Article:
Feb 7, 2021
...“[Jesus] came and took her by the hand and lifted her up. Then the fever left her, and she began to serve them. The word for ‘she began to serve them,’ is significant.
The word is more than just a washing the dishes and putting food on the table. This much more than an un-liberated woman serving men; more than a doing her part, or gratitude, or even love for your children and children-in-law. She began to serve in a way that was ministry. The word used here is diakonei. It is the root for our English word deacon. And it is used in such way to suggest that this was not just a one time occurrence, but a continuous action that would continue on (present tense). Simon’s mother-in-law’s response to Christ’s grace was to be a diakono, to begin to serve as if her service was ministry. To be clear, the woman who is Simon’s mother-in-law is considered by many scholars to be Christ’s first deacon.
Later in Mark (10:45) we hear that this service, this diakonei, characterizes Christ’s own ministry. And we will see diakonei again in 15:41 when it is used at the cross to reflect upon and describe how the women followed and served Jesus during his ministry. In Mark’s Gospel, we have sort of book ends of diakonei, of service, and in the middle the verse from 10:45: “For the Son of Man came not to be served but to serve...” In this way, Simon’s mother-in-law truly is a model for us of what it means to be a disciple. She experienced God’s grace when Christ touched her life and immediately she began to serve.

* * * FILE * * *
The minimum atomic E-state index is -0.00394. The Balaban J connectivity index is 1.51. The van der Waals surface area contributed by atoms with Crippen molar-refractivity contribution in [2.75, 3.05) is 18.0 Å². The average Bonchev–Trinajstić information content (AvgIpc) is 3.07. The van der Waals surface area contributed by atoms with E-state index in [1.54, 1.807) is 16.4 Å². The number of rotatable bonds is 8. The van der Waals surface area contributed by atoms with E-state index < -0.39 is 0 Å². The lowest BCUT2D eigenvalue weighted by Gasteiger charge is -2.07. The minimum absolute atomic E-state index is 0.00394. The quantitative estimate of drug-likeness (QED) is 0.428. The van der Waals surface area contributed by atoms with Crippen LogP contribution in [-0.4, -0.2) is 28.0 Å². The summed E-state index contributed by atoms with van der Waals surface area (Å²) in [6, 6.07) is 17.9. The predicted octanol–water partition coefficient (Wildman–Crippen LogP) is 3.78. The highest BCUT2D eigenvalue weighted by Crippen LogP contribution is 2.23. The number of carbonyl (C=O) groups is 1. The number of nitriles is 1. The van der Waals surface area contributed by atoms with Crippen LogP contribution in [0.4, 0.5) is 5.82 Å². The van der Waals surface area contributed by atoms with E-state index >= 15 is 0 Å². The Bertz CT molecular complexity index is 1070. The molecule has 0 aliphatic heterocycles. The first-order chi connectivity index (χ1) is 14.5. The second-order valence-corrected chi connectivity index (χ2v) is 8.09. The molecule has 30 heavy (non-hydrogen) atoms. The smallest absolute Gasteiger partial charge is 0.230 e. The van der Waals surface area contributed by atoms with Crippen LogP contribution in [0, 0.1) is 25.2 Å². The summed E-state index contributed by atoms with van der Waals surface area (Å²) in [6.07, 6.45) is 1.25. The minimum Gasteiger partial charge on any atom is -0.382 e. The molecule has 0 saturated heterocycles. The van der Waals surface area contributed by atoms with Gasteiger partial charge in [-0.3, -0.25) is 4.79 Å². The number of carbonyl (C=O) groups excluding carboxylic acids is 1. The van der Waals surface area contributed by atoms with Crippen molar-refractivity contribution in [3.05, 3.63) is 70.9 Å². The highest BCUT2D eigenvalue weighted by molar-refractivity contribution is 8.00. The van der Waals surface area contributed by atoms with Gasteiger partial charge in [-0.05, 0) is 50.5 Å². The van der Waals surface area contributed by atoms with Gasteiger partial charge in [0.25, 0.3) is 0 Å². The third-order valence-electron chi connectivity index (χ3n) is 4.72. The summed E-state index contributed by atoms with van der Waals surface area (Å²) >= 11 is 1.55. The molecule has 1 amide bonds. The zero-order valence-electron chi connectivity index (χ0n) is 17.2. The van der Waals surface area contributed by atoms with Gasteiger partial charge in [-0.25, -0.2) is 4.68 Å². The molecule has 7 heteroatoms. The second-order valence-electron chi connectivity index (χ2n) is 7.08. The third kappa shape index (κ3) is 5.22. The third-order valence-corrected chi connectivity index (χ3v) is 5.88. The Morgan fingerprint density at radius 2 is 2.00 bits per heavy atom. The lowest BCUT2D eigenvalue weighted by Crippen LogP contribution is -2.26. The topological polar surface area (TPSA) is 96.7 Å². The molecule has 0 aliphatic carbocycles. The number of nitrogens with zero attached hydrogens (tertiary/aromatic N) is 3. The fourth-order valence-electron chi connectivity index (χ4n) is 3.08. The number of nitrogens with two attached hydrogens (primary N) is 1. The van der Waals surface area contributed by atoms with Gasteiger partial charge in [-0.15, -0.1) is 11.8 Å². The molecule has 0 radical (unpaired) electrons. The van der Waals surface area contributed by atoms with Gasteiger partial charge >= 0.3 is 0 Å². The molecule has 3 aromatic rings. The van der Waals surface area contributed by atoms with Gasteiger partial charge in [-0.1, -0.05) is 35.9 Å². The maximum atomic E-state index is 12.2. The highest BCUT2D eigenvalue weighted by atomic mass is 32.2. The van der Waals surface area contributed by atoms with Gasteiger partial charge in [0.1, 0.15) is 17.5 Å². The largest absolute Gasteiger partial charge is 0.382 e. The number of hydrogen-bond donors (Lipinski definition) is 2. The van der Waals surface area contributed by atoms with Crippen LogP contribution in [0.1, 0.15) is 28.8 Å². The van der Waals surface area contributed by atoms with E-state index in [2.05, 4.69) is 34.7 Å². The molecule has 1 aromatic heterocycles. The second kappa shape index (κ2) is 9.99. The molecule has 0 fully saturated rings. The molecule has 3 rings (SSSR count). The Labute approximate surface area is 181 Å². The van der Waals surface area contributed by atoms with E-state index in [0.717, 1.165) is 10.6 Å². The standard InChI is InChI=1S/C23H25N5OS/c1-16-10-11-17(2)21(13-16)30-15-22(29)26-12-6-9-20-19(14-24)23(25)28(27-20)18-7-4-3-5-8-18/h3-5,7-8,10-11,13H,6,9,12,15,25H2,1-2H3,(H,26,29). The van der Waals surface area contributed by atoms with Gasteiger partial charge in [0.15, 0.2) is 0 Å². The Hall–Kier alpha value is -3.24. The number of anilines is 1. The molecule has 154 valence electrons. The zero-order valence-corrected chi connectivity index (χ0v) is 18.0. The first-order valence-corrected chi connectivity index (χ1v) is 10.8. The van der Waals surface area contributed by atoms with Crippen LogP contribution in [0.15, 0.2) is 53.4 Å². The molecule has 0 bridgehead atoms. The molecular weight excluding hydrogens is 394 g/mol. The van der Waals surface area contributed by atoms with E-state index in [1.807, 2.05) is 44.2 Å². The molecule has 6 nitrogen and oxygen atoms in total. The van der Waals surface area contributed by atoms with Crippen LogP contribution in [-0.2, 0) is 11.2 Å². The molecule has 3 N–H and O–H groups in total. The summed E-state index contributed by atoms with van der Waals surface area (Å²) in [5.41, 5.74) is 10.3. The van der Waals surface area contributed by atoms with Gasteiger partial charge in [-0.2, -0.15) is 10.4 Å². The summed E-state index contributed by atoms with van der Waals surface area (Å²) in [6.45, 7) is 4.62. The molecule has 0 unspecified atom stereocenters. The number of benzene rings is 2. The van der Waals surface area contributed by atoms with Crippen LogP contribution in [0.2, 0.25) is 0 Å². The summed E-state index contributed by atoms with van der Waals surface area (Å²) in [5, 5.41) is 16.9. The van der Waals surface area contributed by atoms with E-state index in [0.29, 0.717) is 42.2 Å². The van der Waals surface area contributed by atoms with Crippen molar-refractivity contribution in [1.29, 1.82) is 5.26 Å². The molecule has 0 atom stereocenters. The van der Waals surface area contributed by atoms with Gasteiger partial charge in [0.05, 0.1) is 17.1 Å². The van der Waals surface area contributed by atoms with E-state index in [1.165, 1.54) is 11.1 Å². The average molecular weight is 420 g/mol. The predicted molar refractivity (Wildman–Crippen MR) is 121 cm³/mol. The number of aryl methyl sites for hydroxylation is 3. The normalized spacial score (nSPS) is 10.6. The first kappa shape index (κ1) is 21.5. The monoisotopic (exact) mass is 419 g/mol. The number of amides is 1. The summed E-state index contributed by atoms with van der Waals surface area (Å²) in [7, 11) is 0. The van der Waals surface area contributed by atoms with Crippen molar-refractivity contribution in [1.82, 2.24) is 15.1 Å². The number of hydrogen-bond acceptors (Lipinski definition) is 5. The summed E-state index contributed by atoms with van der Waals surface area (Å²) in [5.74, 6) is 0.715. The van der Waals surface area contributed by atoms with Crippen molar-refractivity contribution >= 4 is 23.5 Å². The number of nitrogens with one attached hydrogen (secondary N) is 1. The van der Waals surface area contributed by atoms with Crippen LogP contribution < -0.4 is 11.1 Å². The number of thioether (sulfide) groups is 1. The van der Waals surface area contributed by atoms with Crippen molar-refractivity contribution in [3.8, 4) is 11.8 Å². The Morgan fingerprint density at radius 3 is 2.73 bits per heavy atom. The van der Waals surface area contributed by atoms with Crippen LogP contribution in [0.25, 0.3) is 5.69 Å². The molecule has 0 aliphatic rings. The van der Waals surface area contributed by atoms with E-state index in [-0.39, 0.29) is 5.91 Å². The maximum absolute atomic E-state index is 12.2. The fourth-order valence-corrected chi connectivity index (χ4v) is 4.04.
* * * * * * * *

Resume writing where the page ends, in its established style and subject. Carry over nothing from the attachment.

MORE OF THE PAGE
We know the perils and underbelly of our world and our lives are real. I am here to remind you this morning that the grace of God is all the more real. And I hope to God that you know it and experience it in your own life. And when we experience grace, I hope like Simon Peter’s mother-in-law we respond to God’s grace and serve. I hope we take our “one wild and precious life” let it be formed, and transformed and conformed to Christ’s ministry of diakonei, service.